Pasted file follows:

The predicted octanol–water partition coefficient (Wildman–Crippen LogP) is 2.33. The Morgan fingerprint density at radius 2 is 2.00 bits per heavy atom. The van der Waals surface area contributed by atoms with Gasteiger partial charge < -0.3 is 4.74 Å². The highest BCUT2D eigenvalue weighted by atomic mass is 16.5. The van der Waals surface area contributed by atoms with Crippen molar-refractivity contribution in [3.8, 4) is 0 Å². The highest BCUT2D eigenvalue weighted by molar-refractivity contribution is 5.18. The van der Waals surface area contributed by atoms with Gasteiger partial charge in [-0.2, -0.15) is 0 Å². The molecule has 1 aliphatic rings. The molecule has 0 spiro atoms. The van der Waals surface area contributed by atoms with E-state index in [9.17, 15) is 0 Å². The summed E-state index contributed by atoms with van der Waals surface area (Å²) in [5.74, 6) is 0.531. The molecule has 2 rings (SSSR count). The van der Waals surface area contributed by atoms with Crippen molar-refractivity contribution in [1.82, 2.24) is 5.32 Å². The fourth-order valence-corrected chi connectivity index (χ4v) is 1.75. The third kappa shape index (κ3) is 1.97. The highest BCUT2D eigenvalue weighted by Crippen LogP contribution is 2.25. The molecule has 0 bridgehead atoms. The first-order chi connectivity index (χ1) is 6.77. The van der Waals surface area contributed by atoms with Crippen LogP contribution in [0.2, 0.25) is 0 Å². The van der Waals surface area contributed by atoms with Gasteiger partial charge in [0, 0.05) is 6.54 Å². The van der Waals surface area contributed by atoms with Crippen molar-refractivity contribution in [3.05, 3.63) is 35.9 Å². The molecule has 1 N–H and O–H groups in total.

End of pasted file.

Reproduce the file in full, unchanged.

The predicted octanol–water partition coefficient (Wildman–Crippen LogP) is 2.33. The Morgan fingerprint density at radius 2 is 2.00 bits per heavy atom. The van der Waals surface area contributed by atoms with Gasteiger partial charge < -0.3 is 4.74 Å². The highest BCUT2D eigenvalue weighted by atomic mass is 16.5. The van der Waals surface area contributed by atoms with Crippen molar-refractivity contribution in [3.8, 4) is 0 Å². The highest BCUT2D eigenvalue weighted by molar-refractivity contribution is 5.18. The van der Waals surface area contributed by atoms with Gasteiger partial charge in [-0.2, -0.15) is 0 Å². The molecule has 1 aliphatic rings. The molecule has 0 spiro atoms. The van der Waals surface area contributed by atoms with E-state index in [9.17, 15) is 0 Å². The summed E-state index contributed by atoms with van der Waals surface area (Å²) in [5.74, 6) is 0.531. The molecule has 2 rings (SSSR count). The van der Waals surface area contributed by atoms with Crippen molar-refractivity contribution in [1.82, 2.24) is 5.32 Å². The fourth-order valence-corrected chi connectivity index (χ4v) is 1.75. The third kappa shape index (κ3) is 1.97. The highest BCUT2D eigenvalue weighted by Crippen LogP contribution is 2.25. The molecule has 0 bridgehead atoms. The first-order chi connectivity index (χ1) is 6.77. The van der Waals surface area contributed by atoms with Crippen LogP contribution in [0.2, 0.25) is 0 Å². The van der Waals surface area contributed by atoms with Gasteiger partial charge in [0, 0.05) is 6.54 Å². The van der Waals surface area contributed by atoms with Crippen molar-refractivity contribution in [3.05, 3.63) is 35.9 Å². The molecule has 1 N–H and O–H groups in total.